Missing Or Stolen Inventory

Four Tips for Preparing a Fraud Case for Law Enforcement

If you have caught an employee stealing from your company, you may think that turning the person over to the police will result in prosecution. That is not necessarily true. Law enforcement officials pursue and reject cases for many reasons. So, if you are determined to request prosecution of an occupational fraud perpetrator, take the following steps to help prepare the case.

  1. Make it Easy to Follow

In the rush to submit a case to law enforcement, it is easy to forget that the police and prosecutors will not necessarily understand your industry’s jargon or understand your business’ accounting records. Make it easier for everyone to understand what the perpetrator might have done and why it deserves their attention. Preparing a document that defines acronyms and common terms used in documents could be helpful. Or if it helps make the case compelling, you might work with your attorney and CPA to develop charts to explain how you believe the fraudulent transactions took place.

  1. Designate a Primary Point of Contact

Once you have submitted a case to law enforcement, designate one employee to serve as a liaison to law enforcement. Your liaison should have access to the people (including legal counsel) and records needed to answer law enforcement’s questions quickly. Any delays in responding to requests can derail a case or result in a prosecutor’s decision to abandon it.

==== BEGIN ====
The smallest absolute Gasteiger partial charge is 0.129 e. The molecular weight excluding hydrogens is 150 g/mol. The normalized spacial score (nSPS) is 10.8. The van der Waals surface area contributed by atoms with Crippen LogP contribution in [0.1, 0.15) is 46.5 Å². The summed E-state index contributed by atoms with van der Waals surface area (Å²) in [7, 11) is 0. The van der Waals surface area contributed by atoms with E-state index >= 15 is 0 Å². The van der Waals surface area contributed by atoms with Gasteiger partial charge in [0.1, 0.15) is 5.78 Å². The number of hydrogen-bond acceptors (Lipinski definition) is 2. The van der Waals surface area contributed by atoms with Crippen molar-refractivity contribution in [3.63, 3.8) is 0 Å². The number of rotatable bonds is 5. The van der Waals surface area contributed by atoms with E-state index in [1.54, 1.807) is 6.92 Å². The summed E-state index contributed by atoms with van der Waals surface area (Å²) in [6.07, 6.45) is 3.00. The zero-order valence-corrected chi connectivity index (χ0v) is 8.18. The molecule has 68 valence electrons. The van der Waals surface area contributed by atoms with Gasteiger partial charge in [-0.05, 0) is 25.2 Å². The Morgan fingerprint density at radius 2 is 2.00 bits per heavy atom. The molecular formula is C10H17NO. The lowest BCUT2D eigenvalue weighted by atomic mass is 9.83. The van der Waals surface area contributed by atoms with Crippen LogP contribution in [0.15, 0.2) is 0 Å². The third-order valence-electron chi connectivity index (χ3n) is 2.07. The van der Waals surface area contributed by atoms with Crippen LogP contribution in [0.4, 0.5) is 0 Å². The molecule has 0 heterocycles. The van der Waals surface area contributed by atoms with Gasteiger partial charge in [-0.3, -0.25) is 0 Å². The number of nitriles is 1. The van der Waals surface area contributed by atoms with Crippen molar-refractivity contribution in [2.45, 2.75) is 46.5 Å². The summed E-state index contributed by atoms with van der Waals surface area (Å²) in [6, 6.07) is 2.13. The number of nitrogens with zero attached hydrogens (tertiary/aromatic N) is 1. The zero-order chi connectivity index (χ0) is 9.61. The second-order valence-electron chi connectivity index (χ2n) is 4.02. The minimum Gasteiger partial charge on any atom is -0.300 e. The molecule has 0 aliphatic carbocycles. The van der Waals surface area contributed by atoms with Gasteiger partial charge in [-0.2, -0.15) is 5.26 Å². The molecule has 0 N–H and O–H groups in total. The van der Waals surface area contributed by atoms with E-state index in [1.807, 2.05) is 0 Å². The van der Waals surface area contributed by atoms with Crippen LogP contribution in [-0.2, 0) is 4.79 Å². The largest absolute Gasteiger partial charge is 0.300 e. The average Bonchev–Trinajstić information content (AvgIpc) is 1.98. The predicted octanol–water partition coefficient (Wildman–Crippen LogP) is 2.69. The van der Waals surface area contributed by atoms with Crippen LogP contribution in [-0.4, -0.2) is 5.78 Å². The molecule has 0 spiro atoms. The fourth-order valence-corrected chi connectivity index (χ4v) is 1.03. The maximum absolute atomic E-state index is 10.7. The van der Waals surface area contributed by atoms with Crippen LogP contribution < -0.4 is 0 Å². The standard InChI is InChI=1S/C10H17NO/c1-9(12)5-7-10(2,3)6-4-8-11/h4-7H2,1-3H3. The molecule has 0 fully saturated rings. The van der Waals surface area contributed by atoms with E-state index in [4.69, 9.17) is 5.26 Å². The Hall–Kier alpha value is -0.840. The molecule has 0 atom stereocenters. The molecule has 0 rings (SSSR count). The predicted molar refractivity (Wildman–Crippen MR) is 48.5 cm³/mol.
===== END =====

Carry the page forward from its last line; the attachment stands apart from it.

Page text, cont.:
1. Involve Your Attorney

As the case goes on, law enforcement may ask your business for additional documentation. Make sure these requests are reviewed by your company’s legal department or outside counsel. Even though your business is the fraud victim, your attorney should determine whether law enforcement needs to produce a subpoena before you hand over documents. Just keep in mind that asking for a subpoena can create extra work for law enforcement and the request may be denied.

  1. Do Not Take Law Enforcement for Granted

Defrauded business owners sometimes assume that law enforcement exists to help return stolen funds, but federal, state, and local authorities have finite resources and simply cannot pursue every case. If your company receives law enforcement assistance with one fraud case, then experiences a subsequent fraud incident involving the same set of circumstances, law enforcement could decline the second one. Make sure that if your business experiences fraud, the incident motivates you to fix broken internal controls and possibly upgrade your antifraud policies.

Contact us for help investigating fraud and strengthening internal controls.

Related Articles

Talk with the pros

Our CPAs and advisors are a great resource if you’re ready to learn even more.